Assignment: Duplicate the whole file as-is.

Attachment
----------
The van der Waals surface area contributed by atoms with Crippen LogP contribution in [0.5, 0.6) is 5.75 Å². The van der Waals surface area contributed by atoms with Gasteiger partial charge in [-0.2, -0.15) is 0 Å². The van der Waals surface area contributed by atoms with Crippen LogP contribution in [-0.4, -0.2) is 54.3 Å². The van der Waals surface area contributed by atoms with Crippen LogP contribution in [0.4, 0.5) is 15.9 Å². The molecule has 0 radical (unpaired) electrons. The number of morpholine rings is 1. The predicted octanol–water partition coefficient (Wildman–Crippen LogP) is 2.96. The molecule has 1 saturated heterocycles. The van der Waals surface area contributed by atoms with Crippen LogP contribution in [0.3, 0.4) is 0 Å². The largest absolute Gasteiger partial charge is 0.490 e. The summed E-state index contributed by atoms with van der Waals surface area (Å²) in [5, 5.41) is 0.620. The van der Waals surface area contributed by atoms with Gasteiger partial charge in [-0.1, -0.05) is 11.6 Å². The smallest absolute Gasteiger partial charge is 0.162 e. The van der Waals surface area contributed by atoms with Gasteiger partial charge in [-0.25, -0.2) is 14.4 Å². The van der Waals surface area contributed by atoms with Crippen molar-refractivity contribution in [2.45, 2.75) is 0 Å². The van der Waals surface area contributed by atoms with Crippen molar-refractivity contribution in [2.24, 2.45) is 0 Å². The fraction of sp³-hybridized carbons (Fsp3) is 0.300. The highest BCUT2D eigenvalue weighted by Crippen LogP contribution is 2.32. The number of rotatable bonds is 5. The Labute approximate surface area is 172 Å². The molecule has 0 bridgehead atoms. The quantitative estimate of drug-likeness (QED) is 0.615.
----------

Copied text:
The van der Waals surface area contributed by atoms with Crippen LogP contribution in [0.5, 0.6) is 5.75 Å². The van der Waals surface area contributed by atoms with Gasteiger partial charge in [-0.2, -0.15) is 0 Å². The van der Waals surface area contributed by atoms with Crippen LogP contribution in [-0.4, -0.2) is 54.3 Å². The van der Waals surface area contributed by atoms with Crippen LogP contribution in [0.4, 0.5) is 15.9 Å². The molecule has 0 radical (unpaired) electrons. The number of morpholine rings is 1. The predicted octanol–water partition coefficient (Wildman–Crippen LogP) is 2.96. The molecule has 1 saturated heterocycles. The van der Waals surface area contributed by atoms with Crippen LogP contribution in [0.3, 0.4) is 0 Å². The largest absolute Gasteiger partial charge is 0.490 e. The summed E-state index contributed by atoms with van der Waals surface area (Å²) in [5, 5.41) is 0.620. The van der Waals surface area contributed by atoms with Gasteiger partial charge in [-0.1, -0.05) is 11.6 Å². The smallest absolute Gasteiger partial charge is 0.162 e. The van der Waals surface area contributed by atoms with Gasteiger partial charge in [-0.25, -0.2) is 14.4 Å². The van der Waals surface area contributed by atoms with Crippen molar-refractivity contribution in [2.45, 2.75) is 0 Å². The van der Waals surface area contributed by atoms with Crippen molar-refractivity contribution in [2.24, 2.45) is 0 Å². The fraction of sp³-hybridized carbons (Fsp3) is 0.300. The highest BCUT2D eigenvalue weighted by Crippen LogP contribution is 2.32. The number of rotatable bonds is 5. The Labute approximate surface area is 172 Å². The molecule has 0 bridgehead atoms. The quantitative estimate of drug-likeness (QED) is 0.615.